Merced, EPIC, & IA64 Explained

by Ga'ash Soffer on November 11, 1998 3:10 PM EST

Predication is an improvement to prediction in that it reduces waiting. For example, lets say at a diner you can have either Steak or Fish, and it takes 5 minutes to prepare (red and full of germs but that's besides the point...) each. It also takes 5 minutes to tell the waiter to ring it up and pay etc. etc. The waiter may try to reduce the time it takes for you to order by predicting that you usually order raw Steak and not raw Fish, so he would ring up the steak and begin preparing it. The problem is, what happens when the waiter is wrong. If the waiter is wrong, the waiter has to stop cooking the Steak, ring up a different price, etc. This is very costly in terms of time. Prediction works the same way. Sometimes it's good, other times it's not so good. (it's mostly good, around 90-95% of the time) Now, a Predication waiter would, instead of guessing whether or not you want steak or fish, will prepare both steak and fish simultaneously and then give you the one you want. Which one is more efficient? Obviously Predication; since the architecture is very efficient. Since not all instructions can be predicated; the EPIC processor must decide which instructions can be executed in a branch (actually, the compiler TELLS the processor) by setting the predicate register (there are 64 of them) to true. Notice that in our waiter example above, Predication eliminated a choice (i.e. reduced the number of branches in the code) by executing everything simultaneously.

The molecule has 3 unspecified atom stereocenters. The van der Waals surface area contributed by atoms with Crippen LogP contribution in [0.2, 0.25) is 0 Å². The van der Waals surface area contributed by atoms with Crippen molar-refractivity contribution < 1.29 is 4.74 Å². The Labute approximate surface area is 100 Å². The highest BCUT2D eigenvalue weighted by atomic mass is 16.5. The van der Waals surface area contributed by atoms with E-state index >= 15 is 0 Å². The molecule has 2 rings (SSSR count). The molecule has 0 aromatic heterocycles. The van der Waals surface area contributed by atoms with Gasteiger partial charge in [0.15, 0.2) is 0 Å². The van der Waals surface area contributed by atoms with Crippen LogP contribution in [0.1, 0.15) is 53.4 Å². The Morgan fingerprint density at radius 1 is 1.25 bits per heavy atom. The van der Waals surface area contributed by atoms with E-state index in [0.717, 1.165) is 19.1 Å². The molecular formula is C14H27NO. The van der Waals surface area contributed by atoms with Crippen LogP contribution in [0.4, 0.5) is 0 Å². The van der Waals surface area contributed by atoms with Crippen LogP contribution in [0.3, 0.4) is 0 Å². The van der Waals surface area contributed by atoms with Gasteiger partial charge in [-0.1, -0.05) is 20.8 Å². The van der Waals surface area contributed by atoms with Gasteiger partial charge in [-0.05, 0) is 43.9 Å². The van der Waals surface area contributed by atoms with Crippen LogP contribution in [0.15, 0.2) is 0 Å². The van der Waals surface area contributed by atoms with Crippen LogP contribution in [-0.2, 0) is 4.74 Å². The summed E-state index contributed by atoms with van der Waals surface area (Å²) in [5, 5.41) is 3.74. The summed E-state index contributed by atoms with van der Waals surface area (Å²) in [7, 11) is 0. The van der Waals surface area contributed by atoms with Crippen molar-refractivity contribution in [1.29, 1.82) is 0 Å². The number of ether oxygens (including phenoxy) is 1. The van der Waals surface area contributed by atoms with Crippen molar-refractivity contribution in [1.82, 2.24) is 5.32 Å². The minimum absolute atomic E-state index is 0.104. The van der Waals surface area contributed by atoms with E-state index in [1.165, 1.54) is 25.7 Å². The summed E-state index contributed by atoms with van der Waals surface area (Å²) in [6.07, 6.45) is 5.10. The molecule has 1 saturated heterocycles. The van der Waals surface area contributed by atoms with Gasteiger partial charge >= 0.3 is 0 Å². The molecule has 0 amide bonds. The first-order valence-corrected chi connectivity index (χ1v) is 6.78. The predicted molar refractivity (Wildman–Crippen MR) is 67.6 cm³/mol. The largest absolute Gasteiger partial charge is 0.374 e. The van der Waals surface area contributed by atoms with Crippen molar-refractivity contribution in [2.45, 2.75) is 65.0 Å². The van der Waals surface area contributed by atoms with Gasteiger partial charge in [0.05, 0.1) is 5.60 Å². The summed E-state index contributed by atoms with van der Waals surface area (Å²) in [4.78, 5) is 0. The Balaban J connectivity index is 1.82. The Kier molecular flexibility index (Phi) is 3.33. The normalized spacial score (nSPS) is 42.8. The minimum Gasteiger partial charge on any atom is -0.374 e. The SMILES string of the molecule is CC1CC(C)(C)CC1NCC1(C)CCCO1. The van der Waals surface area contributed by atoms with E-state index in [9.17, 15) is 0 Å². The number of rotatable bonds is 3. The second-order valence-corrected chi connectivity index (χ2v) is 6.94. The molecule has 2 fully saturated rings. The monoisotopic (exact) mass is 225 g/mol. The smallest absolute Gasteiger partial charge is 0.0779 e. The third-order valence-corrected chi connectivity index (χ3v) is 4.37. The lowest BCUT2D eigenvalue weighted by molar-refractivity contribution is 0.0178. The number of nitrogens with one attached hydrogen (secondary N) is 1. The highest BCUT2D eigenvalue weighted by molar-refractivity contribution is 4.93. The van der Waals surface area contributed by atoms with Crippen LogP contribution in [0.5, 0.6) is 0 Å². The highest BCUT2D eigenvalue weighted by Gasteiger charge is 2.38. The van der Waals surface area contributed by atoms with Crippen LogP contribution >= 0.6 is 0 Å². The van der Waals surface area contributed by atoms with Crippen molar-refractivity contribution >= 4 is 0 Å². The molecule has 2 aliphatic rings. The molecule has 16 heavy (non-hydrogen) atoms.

Example of predication in action

Index Speculation
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